Here is a holiday memory currently being run on The Huffington Post.
I'm not really about family values. Actually, I'm a bit of a selfish a-hole. But, I can't help but think about family around the holidays.
There were at least 60 people in my aunt & uncle's house in Sheepshead Bay on New Year's Eve, 1972. Some came from Far Rockaway. Some from Greenwich Village and Staten Island. Even Jersey City. It wasn't a huge house, but this was one huge family. And most of us liked each other. We knew nothing of therapy. The word "shrink" wasn't tossed off while ordering a latte. Our "shrinks" had monocles and said "ziss and zat." And what the hell is a latte?
Music was always playing in that house, not just on New Year's Eve. But that night, you could almost hear it over the din of 6 sisters, their husbands, the kids and their kids, screaming about who knows what. At one point, we had to stop eating because a poker game broke out on the dining room table. "Take your macaroni inside. ANTE UP!" Funny, it was the sisters. Their husbands didn't gamble.
The men were in the living room monkeying with the carousel slide projector, wanting to look at pictures from their vacations in New Hampshire and Spring Lake and watching some old movie with the sound off. I'm recalling a Creature Feature marathon; "The Creature With The Thing On His Throat," or something equally ridiculous. My Uncle loved cheapo monster movies. I was 9 years old and I remember everything about that night. I think the card game broke up around 2AM. Aunt Kay nodded off into her winnings, eyeglasses still perched on the bridge of her nose. It was about $8 in dimes and a dollar bill. Aunt Kay once fell asleep in my grandfather's den, in a chair, arms stretched forward. My father told me he woke up in the middle of the night to relieve himself, passed the room, and for a second, thought he was at the Lincoln monument.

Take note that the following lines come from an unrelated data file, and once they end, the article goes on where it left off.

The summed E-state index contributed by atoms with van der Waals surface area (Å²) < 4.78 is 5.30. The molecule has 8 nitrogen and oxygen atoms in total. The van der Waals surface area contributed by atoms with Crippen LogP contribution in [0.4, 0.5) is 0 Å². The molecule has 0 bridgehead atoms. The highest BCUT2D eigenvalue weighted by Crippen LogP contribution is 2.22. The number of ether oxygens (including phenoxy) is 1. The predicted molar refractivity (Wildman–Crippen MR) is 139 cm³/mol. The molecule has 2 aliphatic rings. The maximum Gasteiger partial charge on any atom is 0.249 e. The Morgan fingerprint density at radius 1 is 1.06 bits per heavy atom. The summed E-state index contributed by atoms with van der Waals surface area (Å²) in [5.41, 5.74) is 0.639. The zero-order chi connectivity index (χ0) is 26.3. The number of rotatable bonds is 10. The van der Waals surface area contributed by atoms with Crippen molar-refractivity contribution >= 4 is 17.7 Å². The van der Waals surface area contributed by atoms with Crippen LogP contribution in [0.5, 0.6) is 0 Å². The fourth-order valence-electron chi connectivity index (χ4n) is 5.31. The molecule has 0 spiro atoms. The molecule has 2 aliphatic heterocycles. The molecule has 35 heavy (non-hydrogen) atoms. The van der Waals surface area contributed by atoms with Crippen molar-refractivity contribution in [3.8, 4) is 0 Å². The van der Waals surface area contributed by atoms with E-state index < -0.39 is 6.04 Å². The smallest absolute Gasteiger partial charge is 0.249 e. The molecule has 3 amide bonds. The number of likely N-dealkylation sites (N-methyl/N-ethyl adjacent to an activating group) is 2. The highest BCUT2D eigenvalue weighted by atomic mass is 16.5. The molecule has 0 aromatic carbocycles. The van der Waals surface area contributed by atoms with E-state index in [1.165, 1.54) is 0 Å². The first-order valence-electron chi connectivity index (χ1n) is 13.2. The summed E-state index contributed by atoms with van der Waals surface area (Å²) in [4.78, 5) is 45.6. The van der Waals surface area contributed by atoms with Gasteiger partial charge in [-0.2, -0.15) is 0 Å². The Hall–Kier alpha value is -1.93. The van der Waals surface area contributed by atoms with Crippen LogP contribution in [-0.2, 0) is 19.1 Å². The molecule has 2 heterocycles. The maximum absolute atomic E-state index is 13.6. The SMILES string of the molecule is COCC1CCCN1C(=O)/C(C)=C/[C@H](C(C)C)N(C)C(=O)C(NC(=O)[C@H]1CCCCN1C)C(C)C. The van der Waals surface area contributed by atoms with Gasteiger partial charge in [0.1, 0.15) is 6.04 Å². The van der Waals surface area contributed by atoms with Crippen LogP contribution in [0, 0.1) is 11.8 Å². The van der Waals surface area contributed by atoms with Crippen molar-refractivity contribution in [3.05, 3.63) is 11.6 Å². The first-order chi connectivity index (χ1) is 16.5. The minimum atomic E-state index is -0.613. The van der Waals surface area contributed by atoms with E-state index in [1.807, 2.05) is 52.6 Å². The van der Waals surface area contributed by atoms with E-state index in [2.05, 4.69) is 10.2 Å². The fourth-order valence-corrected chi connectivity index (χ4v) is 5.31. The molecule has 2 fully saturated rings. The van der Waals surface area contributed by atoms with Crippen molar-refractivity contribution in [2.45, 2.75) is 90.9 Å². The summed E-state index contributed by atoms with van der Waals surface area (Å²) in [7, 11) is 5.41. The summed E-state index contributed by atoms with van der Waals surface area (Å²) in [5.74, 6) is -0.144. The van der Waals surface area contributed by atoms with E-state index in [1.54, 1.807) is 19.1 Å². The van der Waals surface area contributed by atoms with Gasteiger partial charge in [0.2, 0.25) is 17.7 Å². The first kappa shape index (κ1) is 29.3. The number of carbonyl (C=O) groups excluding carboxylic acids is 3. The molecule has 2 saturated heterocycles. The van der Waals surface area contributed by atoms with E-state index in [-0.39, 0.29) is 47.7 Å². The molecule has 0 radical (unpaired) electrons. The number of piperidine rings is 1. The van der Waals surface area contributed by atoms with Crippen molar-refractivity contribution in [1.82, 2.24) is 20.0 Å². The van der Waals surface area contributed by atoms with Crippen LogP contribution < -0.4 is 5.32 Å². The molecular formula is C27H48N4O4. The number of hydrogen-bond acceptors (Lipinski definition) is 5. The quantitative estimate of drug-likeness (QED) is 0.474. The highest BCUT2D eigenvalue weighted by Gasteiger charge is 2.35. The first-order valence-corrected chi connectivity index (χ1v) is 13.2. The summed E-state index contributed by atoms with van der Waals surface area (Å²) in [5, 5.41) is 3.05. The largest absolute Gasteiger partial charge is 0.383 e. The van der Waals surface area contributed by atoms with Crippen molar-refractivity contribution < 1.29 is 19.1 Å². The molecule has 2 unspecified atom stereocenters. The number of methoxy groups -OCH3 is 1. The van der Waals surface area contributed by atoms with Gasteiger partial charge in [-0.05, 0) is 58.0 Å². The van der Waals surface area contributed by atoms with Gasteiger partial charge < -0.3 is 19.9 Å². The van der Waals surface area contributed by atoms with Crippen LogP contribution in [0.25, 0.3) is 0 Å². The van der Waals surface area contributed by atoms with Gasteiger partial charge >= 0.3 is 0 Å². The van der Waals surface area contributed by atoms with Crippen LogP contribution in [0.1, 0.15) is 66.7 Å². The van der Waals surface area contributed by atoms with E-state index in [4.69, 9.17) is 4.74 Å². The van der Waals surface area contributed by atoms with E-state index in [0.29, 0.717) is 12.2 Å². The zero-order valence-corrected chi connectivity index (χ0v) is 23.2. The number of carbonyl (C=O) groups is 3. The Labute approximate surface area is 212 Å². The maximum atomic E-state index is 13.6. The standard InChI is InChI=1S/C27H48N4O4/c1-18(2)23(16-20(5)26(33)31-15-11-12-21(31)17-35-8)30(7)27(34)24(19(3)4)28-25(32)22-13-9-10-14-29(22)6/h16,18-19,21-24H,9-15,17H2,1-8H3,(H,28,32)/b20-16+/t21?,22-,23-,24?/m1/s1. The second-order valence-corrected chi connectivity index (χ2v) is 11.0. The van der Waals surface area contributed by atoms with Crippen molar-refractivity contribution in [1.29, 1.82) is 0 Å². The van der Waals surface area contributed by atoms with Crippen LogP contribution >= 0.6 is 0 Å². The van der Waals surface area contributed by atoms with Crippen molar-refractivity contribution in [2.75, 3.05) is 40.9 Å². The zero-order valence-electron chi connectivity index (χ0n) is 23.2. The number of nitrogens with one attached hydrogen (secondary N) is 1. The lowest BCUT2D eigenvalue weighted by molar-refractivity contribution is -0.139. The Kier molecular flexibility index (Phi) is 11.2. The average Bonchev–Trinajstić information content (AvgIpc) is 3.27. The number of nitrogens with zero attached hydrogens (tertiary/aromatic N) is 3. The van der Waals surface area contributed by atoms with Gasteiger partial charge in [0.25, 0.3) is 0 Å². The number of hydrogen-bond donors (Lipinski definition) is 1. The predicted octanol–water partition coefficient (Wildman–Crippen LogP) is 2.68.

25 years later and my wife and I are on our 8th year of spending New Year's Eve at home. Alone. We used to go out. Last meal I remember eating out was at Vince & Eddie's on the Upper West Side of Manhattan. The table rocked, even with the perfunctory matchbook placement. The prix fixe steak was tough, and my lack of patience rocked the meat right off the plate and onto my lap. Home was better. Home was home. Huge meal, good wine, great music, and maybe if we were lucky, we were awake for the ball drop. Plus, as a bonus, our table was steady.
I don't see the majority of the people that were in Sheepshead Bay that night in 1972. Sadly, it is NOT because they are no longer with us. That would be natural. Yes, we lost some. But most were lost because of each other; unnatural causes. Promises with, I have to believe, good intentions, but never kept. Fragile egos. Differences of opinion that would make Israel and Palestine call us boneheads. BLAH blah BLAH blah BLAH. It seems like everything is worth less than it was. We're headed into a recession, but families have been struggling with their own recession since the creation of the stick.
Thanksgiving, 2008. There will be 15 of us at dinner, no one from Sheepshead Bay, 1972. I'm looking forward to this afternoon. This is a newish group of people. We haven't had the time to piss each other off. Not yet, anyway. I miss all those people from Brooklyn. And while I look forward to creating new memories with these people, my sentimentality presses hard against my heart and my cynicism tells me that no one from that house in Sheepshead Bay is reading this now. The good news is that I am hopeful that they might be. For that, I am thankful.